It’s easy to be cynical toward inclusivity considering how often attempts to be inclusive can end up being straight up insulting. Yes, media is much better for having a wider array of representation explored, however, too often this has been delivered by those who have no right to be telling these stories in the first place. This results in haphazard dealings with the ‘best of the intentions’. We need only to have a look at Sia’s heinous mess that is Music to see just how damaging poor execution can be. Thankfully, there are some shining (or, sparkling) examples of how it can be executed the right way.
With the short film Sparkles, we find director Jacqueline Pelczar supporting the voice of writer and star of the film, Tina Fielding. The result is an exercise of insight and camaraderie, telling a very Western Australian story.
Sparkles follows Courtney (Tina Fielding) as she escapes her dead end town. She’s a 30-something-year-old Down Syndrome woman navigating through a world where her point of difference has too often been weaponised against her. Fed up of being diminished and belittled, she rejects the life she’s been dealt and flees toward Perth, with a great ‘fuck you’ to all she leaves behind. Making her way through the glares of a country pub, she finds a kindred soul in the parking lot with Diamond (Gary Cooper), a drag queen whose glitter is at odds with this region of dust and tarmac. The duo connect, and soon enough they’re indulging in their karaoke fantasies, serving a dreamy performance of pop star magnificence. It’s a sweet showcase of the security and freedom a new friendship can bring.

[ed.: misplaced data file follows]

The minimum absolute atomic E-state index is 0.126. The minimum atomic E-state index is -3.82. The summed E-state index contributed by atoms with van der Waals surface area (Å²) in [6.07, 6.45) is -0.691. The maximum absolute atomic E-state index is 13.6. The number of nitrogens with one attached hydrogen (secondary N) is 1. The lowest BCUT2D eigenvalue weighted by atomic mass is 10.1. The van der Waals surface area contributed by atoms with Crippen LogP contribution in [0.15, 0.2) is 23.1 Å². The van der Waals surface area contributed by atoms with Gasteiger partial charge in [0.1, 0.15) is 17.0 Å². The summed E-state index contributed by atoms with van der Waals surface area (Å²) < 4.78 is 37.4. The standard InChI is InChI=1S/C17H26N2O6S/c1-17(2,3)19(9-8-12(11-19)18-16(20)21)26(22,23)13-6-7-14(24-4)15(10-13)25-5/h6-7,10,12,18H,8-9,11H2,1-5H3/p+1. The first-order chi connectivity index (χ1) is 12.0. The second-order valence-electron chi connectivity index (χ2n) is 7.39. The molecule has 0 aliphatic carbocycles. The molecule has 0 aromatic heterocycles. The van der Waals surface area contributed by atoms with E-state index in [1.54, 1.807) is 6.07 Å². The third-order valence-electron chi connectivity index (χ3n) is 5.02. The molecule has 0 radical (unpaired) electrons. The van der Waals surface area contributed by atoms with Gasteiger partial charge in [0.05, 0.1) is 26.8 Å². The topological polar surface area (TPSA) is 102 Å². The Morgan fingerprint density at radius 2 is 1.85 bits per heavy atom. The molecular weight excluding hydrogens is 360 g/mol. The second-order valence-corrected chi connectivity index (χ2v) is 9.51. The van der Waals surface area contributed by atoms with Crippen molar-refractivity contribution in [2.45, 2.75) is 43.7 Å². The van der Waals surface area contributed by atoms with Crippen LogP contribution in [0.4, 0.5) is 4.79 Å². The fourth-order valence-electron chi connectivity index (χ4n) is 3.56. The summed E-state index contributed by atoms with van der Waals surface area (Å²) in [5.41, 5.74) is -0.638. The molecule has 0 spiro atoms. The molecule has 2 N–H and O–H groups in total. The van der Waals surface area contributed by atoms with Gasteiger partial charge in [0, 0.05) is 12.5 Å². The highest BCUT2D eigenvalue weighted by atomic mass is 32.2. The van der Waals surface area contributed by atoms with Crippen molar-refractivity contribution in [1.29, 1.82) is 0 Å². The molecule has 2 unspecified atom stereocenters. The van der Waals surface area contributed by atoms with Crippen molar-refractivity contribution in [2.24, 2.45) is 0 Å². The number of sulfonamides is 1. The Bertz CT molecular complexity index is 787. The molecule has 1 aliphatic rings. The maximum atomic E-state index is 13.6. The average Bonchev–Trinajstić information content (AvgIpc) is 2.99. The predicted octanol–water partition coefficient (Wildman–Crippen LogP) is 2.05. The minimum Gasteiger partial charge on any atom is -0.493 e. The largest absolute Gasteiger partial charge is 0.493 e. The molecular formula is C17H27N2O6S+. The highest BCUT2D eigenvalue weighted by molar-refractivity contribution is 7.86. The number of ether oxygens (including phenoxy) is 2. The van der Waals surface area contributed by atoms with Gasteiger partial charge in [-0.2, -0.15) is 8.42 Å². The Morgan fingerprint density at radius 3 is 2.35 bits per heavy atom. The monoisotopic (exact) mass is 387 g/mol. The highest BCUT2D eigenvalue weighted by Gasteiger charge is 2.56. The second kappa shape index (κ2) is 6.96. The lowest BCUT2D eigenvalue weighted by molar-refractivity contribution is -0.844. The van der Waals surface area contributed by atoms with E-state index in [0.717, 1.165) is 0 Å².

The best part of the short is that the conflict doesn’t come from the dodgy dude that approaches and threatens Courtney, instead it reveals itself when Diamond comes to her aid and Courtney struggles to accept his help, considering she’s been fighting solo her whole life. This type of internal struggle is begging for further exploration.
Sparkles is an adorable short film. I’ve been in two minds about using the word ‘adorable’ as I worry there’s a condescending connotation to it, but I’m using it in the most sincere way I can. It’s a truly wholesome story that still wields the weight of lived experience thanks to being written by Tina. Her script gives her character Courtney an autonomy and resilience that only she could bring; this is not a character to be pitied or in need of coddling.
There’s clearly so much more to be told for the story of Sparkles. Hopefully there will be an opportunity to spend more time with these characters, whether as a feature or a series. A lovely depiction of characters who know exactly who they are in a world that’s rarely given them the courtesy that they deserve.
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